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CardioQ-ODM is designed to allow clinicians to guide fluid and drug administration during surgery and critical care

Guided fluid and drug administration during surgery and critical care

Now succeeded by ODM+, ODM (also known as CardioQ-ODM) enables hospital clinicians to deliver accurate, real-time, guided Intraoperative Fluid Management (IOFM). It is an important aid in avoiding the dangers of reduced oxygen delivery.

The ODM monitor is highly responsive in tracking changes in Stroke Volume and Cardiac Output during surgical intervention and in the critical care setting. Only oesophageal Doppler has been shown to have the precision to drive the 10% Stroke Volume Optimisation algorithm, widely acknowledged as the basis for IOFM.

Uniquely, oesophageal Doppler monitoring (ODM) directly measures blood flow in the central circulation. It is highly sensitive to changes in flow and measures them immediately and accurately. The system offers a high degree of precision (low repeatability error), which allows it to recognise the small changes in Stroke Volume, which is the basis of published Stroke Volume Optimisation protocols.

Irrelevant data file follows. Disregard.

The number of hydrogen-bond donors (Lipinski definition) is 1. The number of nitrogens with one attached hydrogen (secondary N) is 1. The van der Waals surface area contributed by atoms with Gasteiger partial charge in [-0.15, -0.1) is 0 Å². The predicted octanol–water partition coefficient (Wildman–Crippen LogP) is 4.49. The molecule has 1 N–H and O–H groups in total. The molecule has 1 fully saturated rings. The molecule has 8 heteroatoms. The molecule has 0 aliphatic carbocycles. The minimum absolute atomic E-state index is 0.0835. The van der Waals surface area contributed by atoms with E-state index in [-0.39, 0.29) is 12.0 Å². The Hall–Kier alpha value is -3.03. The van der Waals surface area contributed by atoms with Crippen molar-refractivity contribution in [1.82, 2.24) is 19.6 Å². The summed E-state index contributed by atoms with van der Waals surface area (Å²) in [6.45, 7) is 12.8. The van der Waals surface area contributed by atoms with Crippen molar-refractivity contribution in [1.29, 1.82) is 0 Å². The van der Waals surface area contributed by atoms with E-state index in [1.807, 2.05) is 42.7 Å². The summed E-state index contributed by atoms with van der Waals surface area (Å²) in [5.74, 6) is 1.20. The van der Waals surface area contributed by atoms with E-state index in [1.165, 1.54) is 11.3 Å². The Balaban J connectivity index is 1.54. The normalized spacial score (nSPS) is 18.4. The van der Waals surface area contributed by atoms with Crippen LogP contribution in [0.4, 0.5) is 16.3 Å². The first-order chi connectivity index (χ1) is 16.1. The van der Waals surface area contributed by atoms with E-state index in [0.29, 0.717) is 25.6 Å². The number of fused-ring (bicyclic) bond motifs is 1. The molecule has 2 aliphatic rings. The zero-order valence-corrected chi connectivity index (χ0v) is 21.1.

Extensive clinical trials have demonstrated that with direct measurement of blood flow, clinicians can correct individual patient circulating blood volume. It has been reported that 70% of patients have hypovolaemia (low blood volume) when they are prepared for surgery. This hypovolaemia can result from the combined effects of poor diet, dehydration, preoperative fasting, and the the vasodilatory effects of anaesthetic agents. It can be compounded by blood loss during the surgical procedure.

ODM guided fluid management is a cornerstone of Enhanced Recovery, delivering better quality and more cost-effective care as it means patients recover from their surgery faster and leave hospital sooner and in better health than they otherwise would.

Additional information

ODM Product Brochure

View the full range of mounting arms available from GCX which attach the monitor to anaesthesia stations, here.